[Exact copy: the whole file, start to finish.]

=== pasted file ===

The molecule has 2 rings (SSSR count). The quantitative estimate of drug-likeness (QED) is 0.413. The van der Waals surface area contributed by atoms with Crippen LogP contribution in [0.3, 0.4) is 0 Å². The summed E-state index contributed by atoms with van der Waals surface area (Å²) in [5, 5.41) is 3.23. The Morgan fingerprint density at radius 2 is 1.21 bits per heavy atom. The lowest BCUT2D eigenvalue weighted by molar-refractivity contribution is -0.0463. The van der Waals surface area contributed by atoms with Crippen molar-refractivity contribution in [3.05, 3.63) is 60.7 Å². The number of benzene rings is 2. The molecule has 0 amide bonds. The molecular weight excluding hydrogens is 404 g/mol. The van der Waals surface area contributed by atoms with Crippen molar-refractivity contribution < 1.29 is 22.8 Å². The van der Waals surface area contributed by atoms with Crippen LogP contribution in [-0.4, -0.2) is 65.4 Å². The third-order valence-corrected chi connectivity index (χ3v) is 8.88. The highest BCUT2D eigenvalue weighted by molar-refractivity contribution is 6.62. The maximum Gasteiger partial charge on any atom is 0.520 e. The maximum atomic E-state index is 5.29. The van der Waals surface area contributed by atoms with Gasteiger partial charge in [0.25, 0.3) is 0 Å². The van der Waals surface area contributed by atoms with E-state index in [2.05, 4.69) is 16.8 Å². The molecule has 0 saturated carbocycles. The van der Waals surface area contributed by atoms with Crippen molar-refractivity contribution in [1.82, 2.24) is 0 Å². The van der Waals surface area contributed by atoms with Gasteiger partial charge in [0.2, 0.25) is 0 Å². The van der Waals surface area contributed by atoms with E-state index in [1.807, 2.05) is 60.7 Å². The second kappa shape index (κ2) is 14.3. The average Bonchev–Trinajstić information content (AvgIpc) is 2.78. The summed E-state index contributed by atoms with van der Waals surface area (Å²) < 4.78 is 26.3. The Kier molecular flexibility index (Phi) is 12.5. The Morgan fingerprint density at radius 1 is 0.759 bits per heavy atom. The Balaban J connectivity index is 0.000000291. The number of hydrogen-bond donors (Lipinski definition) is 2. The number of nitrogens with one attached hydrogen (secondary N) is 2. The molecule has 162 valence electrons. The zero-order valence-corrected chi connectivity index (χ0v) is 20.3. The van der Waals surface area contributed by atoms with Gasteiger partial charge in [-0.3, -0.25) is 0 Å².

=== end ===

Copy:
The molecule has 2 rings (SSSR count). The quantitative estimate of drug-likeness (QED) is 0.413. The van der Waals surface area contributed by atoms with Crippen LogP contribution in [0.3, 0.4) is 0 Å². The summed E-state index contributed by atoms with van der Waals surface area (Å²) in [5, 5.41) is 3.23. The Morgan fingerprint density at radius 2 is 1.21 bits per heavy atom. The lowest BCUT2D eigenvalue weighted by molar-refractivity contribution is -0.0463. The van der Waals surface area contributed by atoms with Crippen molar-refractivity contribution in [3.05, 3.63) is 60.7 Å². The number of benzene rings is 2. The molecule has 0 amide bonds. The molecular weight excluding hydrogens is 404 g/mol. The van der Waals surface area contributed by atoms with Crippen molar-refractivity contribution < 1.29 is 22.8 Å². The van der Waals surface area contributed by atoms with Crippen LogP contribution in [-0.4, -0.2) is 65.4 Å². The third-order valence-corrected chi connectivity index (χ3v) is 8.88. The highest BCUT2D eigenvalue weighted by molar-refractivity contribution is 6.62. The maximum Gasteiger partial charge on any atom is 0.520 e. The maximum atomic E-state index is 5.29. The van der Waals surface area contributed by atoms with Gasteiger partial charge in [0.25, 0.3) is 0 Å². The van der Waals surface area contributed by atoms with E-state index in [2.05, 4.69) is 16.8 Å². The molecule has 0 saturated carbocycles. The van der Waals surface area contributed by atoms with Crippen molar-refractivity contribution in [1.82, 2.24) is 0 Å². The van der Waals surface area contributed by atoms with Gasteiger partial charge in [0.2, 0.25) is 0 Å². The van der Waals surface area contributed by atoms with E-state index in [1.807, 2.05) is 60.7 Å². The second kappa shape index (κ2) is 14.3. The average Bonchev–Trinajstić information content (AvgIpc) is 2.78. The summed E-state index contributed by atoms with van der Waals surface area (Å²) < 4.78 is 26.3. The Kier molecular flexibility index (Phi) is 12.5. The Morgan fingerprint density at radius 1 is 0.759 bits per heavy atom. The Balaban J connectivity index is 0.000000291. The number of hydrogen-bond donors (Lipinski definition) is 2. The number of nitrogens with one attached hydrogen (secondary N) is 2. The molecule has 162 valence electrons. The zero-order valence-corrected chi connectivity index (χ0v) is 20.3. The van der Waals surface area contributed by atoms with Gasteiger partial charge in [-0.3, -0.25) is 0 Å².